TV chefs tend to further the illusion that cooking is easy. Ingredients come pre-portioned in color-coordinated bowls, which are dumped in succession into a fragrant pan--no onion eyes or garlic-stained fingers in sight. Henry Philips is not that kind of chef.
On his YouTube cooking show, Henry's Kitchen, the clean-cut average dude awkwardly bumbles through bachelor-type recipes, all while giving camera-shy, cringe-worthy commentary.
On the first episode, Henry shows folks how to make his Killer Oven-Baked French Toast, kicking things off with a few words of wisdom: "French toast was originally originated by the French."
Henry gets bits of shell in the eggs, mangles his cheap loaf of bread with a dull knife, substitutes maple-flavored syrup for vanilla extract and forgets to turn on the oven. And this is one of his most successful episodes.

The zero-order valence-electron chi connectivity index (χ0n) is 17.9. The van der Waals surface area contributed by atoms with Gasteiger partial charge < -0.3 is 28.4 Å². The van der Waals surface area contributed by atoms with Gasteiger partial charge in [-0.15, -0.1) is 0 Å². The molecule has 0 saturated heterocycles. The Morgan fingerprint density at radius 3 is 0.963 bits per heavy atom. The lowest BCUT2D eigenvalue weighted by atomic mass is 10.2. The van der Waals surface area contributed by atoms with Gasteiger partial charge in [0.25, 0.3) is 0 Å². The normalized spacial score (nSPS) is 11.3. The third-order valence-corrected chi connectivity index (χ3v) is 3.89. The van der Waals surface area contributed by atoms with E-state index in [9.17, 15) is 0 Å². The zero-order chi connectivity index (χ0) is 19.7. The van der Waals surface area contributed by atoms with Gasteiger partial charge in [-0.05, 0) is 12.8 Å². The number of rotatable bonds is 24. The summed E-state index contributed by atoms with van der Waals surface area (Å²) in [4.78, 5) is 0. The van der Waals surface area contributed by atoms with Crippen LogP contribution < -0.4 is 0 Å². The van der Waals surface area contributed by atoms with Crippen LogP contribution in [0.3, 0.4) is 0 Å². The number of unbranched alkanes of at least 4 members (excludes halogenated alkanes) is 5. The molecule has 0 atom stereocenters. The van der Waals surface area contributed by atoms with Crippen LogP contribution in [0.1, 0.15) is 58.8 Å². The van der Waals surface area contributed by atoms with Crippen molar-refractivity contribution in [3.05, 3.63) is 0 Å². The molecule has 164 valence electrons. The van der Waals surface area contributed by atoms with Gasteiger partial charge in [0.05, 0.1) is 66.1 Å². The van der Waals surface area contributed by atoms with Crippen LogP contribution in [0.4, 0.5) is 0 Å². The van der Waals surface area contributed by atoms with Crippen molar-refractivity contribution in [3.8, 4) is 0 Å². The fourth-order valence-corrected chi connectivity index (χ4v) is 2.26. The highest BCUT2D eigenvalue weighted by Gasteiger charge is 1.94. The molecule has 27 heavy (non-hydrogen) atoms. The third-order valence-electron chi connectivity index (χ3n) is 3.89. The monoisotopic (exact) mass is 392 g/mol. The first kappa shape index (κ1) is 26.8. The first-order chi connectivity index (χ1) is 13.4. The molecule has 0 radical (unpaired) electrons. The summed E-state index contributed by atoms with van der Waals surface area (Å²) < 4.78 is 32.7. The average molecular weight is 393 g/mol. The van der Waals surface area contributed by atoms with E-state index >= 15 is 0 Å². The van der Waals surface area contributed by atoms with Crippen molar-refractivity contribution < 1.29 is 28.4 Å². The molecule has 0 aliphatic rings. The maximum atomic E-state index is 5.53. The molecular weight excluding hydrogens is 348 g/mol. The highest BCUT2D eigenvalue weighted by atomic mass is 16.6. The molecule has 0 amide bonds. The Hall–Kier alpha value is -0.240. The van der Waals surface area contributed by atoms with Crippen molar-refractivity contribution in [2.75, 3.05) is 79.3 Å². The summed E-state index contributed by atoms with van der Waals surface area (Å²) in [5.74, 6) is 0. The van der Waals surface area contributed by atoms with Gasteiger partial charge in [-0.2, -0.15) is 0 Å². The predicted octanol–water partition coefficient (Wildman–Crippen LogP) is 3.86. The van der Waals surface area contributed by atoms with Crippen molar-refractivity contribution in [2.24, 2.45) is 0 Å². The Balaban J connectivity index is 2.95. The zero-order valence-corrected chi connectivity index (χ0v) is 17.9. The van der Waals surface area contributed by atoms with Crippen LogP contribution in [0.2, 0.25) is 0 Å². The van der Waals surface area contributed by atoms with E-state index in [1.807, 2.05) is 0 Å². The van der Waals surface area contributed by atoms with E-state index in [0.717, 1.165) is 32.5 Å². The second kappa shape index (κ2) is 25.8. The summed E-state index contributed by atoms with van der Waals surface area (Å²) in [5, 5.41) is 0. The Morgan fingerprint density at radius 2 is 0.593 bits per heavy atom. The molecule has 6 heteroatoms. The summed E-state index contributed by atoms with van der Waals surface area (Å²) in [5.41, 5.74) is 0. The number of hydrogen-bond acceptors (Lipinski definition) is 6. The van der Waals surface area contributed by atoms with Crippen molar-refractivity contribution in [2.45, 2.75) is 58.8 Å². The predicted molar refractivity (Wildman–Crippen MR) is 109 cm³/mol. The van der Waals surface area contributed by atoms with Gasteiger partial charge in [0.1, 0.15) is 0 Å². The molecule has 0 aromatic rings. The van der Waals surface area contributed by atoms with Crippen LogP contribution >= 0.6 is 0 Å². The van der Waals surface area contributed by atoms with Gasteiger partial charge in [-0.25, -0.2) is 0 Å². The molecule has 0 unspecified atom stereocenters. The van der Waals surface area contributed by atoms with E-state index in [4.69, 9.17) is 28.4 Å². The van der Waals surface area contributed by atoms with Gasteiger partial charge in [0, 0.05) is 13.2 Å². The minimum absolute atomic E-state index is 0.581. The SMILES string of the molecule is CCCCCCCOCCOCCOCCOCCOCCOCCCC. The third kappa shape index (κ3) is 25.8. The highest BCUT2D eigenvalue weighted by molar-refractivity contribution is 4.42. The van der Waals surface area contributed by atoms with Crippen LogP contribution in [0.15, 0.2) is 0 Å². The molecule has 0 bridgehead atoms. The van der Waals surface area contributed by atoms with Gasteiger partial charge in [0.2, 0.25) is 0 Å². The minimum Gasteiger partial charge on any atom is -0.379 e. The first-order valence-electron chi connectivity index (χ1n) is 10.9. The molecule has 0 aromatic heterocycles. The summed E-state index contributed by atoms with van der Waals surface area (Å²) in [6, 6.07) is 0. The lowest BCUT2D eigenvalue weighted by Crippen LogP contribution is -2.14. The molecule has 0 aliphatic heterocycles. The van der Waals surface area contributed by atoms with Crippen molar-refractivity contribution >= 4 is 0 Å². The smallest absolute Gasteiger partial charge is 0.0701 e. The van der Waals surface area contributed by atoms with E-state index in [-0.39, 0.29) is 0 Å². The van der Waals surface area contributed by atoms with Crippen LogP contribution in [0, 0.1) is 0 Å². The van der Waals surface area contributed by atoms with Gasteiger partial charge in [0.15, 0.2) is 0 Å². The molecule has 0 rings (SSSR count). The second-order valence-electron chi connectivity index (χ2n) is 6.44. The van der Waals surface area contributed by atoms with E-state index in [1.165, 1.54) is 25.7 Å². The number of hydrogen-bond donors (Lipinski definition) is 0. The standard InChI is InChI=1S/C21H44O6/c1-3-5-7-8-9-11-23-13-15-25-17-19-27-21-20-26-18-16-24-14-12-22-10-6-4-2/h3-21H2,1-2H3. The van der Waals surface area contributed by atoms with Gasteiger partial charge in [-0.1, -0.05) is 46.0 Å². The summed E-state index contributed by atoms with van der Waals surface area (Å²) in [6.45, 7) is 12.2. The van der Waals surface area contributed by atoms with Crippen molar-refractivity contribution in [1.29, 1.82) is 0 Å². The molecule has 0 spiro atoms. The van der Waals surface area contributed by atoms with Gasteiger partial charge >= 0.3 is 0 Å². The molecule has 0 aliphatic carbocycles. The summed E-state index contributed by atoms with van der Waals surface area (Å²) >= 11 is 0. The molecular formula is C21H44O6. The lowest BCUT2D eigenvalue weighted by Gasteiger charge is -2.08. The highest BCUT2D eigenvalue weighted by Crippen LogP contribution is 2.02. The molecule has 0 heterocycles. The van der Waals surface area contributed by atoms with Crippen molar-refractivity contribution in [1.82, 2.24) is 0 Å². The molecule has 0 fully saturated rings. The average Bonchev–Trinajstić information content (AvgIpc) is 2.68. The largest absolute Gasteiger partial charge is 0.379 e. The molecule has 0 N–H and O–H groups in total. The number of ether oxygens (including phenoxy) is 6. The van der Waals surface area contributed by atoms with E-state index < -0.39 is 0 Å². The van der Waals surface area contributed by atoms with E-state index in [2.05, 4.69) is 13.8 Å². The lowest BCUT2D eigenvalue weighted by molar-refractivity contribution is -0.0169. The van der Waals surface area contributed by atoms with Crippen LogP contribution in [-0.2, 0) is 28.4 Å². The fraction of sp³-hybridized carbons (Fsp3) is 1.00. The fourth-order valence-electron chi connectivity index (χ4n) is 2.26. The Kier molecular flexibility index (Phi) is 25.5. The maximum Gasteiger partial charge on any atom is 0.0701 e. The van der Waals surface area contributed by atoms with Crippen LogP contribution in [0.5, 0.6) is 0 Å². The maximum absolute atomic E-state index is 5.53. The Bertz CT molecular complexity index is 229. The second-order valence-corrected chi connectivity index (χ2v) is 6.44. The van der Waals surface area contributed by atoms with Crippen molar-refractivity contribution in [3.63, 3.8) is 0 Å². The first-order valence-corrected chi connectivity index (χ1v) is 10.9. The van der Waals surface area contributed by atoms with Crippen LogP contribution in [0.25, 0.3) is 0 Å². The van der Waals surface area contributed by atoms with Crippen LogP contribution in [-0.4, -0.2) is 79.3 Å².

When Henry attempts his Anytime Chili for One in episode two, things go even worse:
"The recipe that I'm using makes it for six to eight people, but I'm only making chili for one, so I'm going to be dividing every one of the ingredients by seven," Henry mumbles.
Backed by sad piano music and public access-style choppy editing with flowery '90s graphics, Henry's Kitchen is so awful, you heave a sigh of relief when it becomes apparent that he's in on the joke.